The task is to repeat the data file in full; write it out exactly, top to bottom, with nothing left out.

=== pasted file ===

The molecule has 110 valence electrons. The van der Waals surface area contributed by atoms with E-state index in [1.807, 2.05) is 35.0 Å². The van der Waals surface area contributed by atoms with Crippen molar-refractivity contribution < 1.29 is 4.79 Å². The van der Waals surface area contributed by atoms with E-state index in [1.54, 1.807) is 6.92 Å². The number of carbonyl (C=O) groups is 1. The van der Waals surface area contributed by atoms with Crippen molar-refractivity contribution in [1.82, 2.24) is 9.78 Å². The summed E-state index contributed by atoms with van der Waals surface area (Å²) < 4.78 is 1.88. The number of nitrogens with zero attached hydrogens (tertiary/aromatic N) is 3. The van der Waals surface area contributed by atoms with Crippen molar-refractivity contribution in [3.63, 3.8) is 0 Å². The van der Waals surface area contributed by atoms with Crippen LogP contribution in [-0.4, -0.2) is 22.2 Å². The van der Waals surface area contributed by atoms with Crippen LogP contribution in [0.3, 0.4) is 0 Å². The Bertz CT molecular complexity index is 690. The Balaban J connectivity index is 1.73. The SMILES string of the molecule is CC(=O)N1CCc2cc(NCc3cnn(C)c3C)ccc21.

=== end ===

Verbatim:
The molecule has 110 valence electrons. The van der Waals surface area contributed by atoms with E-state index in [1.807, 2.05) is 35.0 Å². The van der Waals surface area contributed by atoms with Crippen molar-refractivity contribution < 1.29 is 4.79 Å². The van der Waals surface area contributed by atoms with E-state index in [1.54, 1.807) is 6.92 Å². The number of carbonyl (C=O) groups is 1. The van der Waals surface area contributed by atoms with Crippen molar-refractivity contribution in [1.82, 2.24) is 9.78 Å². The summed E-state index contributed by atoms with van der Waals surface area (Å²) < 4.78 is 1.88. The number of nitrogens with zero attached hydrogens (tertiary/aromatic N) is 3. The van der Waals surface area contributed by atoms with Crippen molar-refractivity contribution in [3.63, 3.8) is 0 Å². The van der Waals surface area contributed by atoms with Crippen LogP contribution in [-0.4, -0.2) is 22.2 Å². The van der Waals surface area contributed by atoms with Crippen LogP contribution in [0.3, 0.4) is 0 Å². The Bertz CT molecular complexity index is 690. The Balaban J connectivity index is 1.73. The SMILES string of the molecule is CC(=O)N1CCc2cc(NCc3cnn(C)c3C)ccc21.